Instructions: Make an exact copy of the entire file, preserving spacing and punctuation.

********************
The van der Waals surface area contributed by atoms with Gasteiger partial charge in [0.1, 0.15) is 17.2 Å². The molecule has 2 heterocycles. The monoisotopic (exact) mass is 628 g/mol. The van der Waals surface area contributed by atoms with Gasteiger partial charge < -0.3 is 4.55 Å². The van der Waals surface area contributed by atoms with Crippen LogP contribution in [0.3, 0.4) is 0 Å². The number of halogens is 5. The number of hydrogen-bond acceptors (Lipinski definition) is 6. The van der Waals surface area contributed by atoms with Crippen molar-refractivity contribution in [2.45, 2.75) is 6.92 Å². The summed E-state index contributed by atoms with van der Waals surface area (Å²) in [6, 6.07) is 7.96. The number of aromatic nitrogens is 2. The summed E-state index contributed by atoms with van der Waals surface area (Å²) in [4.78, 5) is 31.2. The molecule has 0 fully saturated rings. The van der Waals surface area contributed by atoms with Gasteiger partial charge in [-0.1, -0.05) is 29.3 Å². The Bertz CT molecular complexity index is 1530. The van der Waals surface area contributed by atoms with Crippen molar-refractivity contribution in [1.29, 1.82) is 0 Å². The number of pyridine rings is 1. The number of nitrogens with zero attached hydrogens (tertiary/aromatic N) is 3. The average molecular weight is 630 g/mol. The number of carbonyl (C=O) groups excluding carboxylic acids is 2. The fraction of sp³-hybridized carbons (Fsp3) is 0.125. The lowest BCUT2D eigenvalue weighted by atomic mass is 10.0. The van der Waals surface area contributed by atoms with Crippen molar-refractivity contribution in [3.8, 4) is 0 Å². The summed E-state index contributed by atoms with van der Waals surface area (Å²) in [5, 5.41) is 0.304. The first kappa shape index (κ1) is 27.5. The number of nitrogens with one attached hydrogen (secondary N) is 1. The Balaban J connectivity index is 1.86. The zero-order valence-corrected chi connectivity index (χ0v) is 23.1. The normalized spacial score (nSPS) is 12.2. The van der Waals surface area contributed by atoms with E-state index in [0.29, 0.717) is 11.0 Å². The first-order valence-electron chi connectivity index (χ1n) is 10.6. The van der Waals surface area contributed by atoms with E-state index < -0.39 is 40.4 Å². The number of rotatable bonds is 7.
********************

The van der Waals surface area contributed by atoms with Gasteiger partial charge in [0.1, 0.15) is 17.2 Å². The molecule has 2 heterocycles. The monoisotopic (exact) mass is 628 g/mol. The van der Waals surface area contributed by atoms with Gasteiger partial charge < -0.3 is 4.55 Å². The van der Waals surface area contributed by atoms with Crippen LogP contribution in [0.3, 0.4) is 0 Å². The number of halogens is 5. The number of hydrogen-bond acceptors (Lipinski definition) is 6. The van der Waals surface area contributed by atoms with Crippen molar-refractivity contribution in [2.45, 2.75) is 6.92 Å². The summed E-state index contributed by atoms with van der Waals surface area (Å²) in [6, 6.07) is 7.96. The number of aromatic nitrogens is 2. The summed E-state index contributed by atoms with van der Waals surface area (Å²) in [4.78, 5) is 31.2. The molecule has 0 fully saturated rings. The van der Waals surface area contributed by atoms with Gasteiger partial charge in [-0.1, -0.05) is 29.3 Å². The Bertz CT molecular complexity index is 1530. The van der Waals surface area contributed by atoms with Crippen molar-refractivity contribution in [1.29, 1.82) is 0 Å². The number of pyridine rings is 1. The number of nitrogens with zero attached hydrogens (tertiary/aromatic N) is 3. The average molecular weight is 630 g/mol. The number of carbonyl (C=O) groups excluding carboxylic acids is 2. The fraction of sp³-hybridized carbons (Fsp3) is 0.125. The lowest BCUT2D eigenvalue weighted by atomic mass is 10.0. The van der Waals surface area contributed by atoms with Crippen molar-refractivity contribution in [3.8, 4) is 0 Å². The summed E-state index contributed by atoms with van der Waals surface area (Å²) in [5, 5.41) is 0.304. The first kappa shape index (κ1) is 27.5. The number of nitrogens with one attached hydrogen (secondary N) is 1. The Balaban J connectivity index is 1.86. The zero-order valence-corrected chi connectivity index (χ0v) is 23.1. The normalized spacial score (nSPS) is 12.2. The van der Waals surface area contributed by atoms with E-state index in [0.29, 0.717) is 11.0 Å². The first-order valence-electron chi connectivity index (χ1n) is 10.6. The van der Waals surface area contributed by atoms with E-state index < -0.39 is 40.4 Å². The number of rotatable bonds is 7.